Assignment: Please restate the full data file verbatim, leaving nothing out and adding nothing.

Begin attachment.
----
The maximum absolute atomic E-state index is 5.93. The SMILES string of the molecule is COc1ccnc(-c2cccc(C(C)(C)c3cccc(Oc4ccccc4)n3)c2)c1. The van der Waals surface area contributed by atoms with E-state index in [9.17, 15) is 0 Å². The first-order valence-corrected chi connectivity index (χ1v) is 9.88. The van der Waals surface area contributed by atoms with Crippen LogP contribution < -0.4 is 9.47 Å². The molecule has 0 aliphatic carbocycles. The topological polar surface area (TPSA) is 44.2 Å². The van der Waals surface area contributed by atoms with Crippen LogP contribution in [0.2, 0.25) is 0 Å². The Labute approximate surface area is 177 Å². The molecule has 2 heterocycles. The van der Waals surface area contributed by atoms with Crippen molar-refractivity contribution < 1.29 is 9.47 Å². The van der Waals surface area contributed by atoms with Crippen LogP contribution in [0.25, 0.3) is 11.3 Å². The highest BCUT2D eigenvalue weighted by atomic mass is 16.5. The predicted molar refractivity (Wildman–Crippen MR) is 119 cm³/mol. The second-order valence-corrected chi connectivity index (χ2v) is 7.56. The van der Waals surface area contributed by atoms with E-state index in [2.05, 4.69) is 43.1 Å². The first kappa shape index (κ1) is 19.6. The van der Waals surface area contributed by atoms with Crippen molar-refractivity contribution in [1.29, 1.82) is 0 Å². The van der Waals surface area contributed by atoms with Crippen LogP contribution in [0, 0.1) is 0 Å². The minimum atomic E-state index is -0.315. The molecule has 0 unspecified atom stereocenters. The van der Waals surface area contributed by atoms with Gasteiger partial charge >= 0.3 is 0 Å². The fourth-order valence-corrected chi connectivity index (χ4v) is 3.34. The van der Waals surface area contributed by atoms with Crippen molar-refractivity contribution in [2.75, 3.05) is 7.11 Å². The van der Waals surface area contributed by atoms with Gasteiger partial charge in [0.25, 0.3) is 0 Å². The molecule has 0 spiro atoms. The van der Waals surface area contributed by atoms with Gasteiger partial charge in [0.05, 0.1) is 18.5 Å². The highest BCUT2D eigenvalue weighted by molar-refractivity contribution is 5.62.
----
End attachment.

The maximum absolute atomic E-state index is 5.93. The SMILES string of the molecule is COc1ccnc(-c2cccc(C(C)(C)c3cccc(Oc4ccccc4)n3)c2)c1. The van der Waals surface area contributed by atoms with E-state index in [9.17, 15) is 0 Å². The first-order valence-corrected chi connectivity index (χ1v) is 9.88. The van der Waals surface area contributed by atoms with Crippen LogP contribution < -0.4 is 9.47 Å². The molecule has 0 aliphatic carbocycles. The topological polar surface area (TPSA) is 44.2 Å². The van der Waals surface area contributed by atoms with Crippen LogP contribution in [0.2, 0.25) is 0 Å². The Labute approximate surface area is 177 Å². The molecule has 2 heterocycles. The van der Waals surface area contributed by atoms with Crippen molar-refractivity contribution < 1.29 is 9.47 Å². The van der Waals surface area contributed by atoms with Crippen LogP contribution in [0.25, 0.3) is 11.3 Å². The highest BCUT2D eigenvalue weighted by atomic mass is 16.5. The predicted molar refractivity (Wildman–Crippen MR) is 119 cm³/mol. The second-order valence-corrected chi connectivity index (χ2v) is 7.56. The van der Waals surface area contributed by atoms with E-state index in [2.05, 4.69) is 43.1 Å². The first kappa shape index (κ1) is 19.6. The van der Waals surface area contributed by atoms with Crippen molar-refractivity contribution in [1.29, 1.82) is 0 Å². The van der Waals surface area contributed by atoms with Crippen LogP contribution in [0, 0.1) is 0 Å². The minimum atomic E-state index is -0.315. The molecule has 0 unspecified atom stereocenters. The van der Waals surface area contributed by atoms with Gasteiger partial charge >= 0.3 is 0 Å². The fourth-order valence-corrected chi connectivity index (χ4v) is 3.34. The van der Waals surface area contributed by atoms with Crippen molar-refractivity contribution in [2.75, 3.05) is 7.11 Å². The van der Waals surface area contributed by atoms with Gasteiger partial charge in [0.25, 0.3) is 0 Å². The molecule has 0 spiro atoms. The van der Waals surface area contributed by atoms with Gasteiger partial charge in [0.05, 0.1) is 18.5 Å². The highest BCUT2D eigenvalue weighted by molar-refractivity contribution is 5.62.